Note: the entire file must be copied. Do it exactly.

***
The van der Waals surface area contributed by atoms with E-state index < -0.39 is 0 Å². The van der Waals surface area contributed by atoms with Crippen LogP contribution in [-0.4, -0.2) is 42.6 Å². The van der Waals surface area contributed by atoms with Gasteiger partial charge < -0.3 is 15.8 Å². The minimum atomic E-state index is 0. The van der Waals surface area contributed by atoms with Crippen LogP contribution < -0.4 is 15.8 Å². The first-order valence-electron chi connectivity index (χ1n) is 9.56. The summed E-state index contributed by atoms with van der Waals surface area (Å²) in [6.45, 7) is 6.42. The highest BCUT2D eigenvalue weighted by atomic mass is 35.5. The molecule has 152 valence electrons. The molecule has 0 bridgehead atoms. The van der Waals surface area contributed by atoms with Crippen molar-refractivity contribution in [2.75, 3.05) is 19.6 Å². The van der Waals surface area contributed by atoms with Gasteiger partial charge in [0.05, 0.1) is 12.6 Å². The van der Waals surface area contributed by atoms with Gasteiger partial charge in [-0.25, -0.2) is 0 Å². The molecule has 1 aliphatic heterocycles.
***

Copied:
The van der Waals surface area contributed by atoms with E-state index < -0.39 is 0 Å². The van der Waals surface area contributed by atoms with Crippen LogP contribution in [-0.4, -0.2) is 42.6 Å². The van der Waals surface area contributed by atoms with Gasteiger partial charge < -0.3 is 15.8 Å². The minimum atomic E-state index is 0. The van der Waals surface area contributed by atoms with Crippen LogP contribution < -0.4 is 15.8 Å². The first-order valence-electron chi connectivity index (χ1n) is 9.56. The summed E-state index contributed by atoms with van der Waals surface area (Å²) in [6.45, 7) is 6.42. The highest BCUT2D eigenvalue weighted by atomic mass is 35.5. The molecule has 152 valence electrons. The molecule has 0 bridgehead atoms. The van der Waals surface area contributed by atoms with Crippen molar-refractivity contribution in [2.75, 3.05) is 19.6 Å². The van der Waals surface area contributed by atoms with Gasteiger partial charge in [0.05, 0.1) is 12.6 Å². The van der Waals surface area contributed by atoms with Gasteiger partial charge in [-0.25, -0.2) is 0 Å². The molecule has 1 aliphatic heterocycles.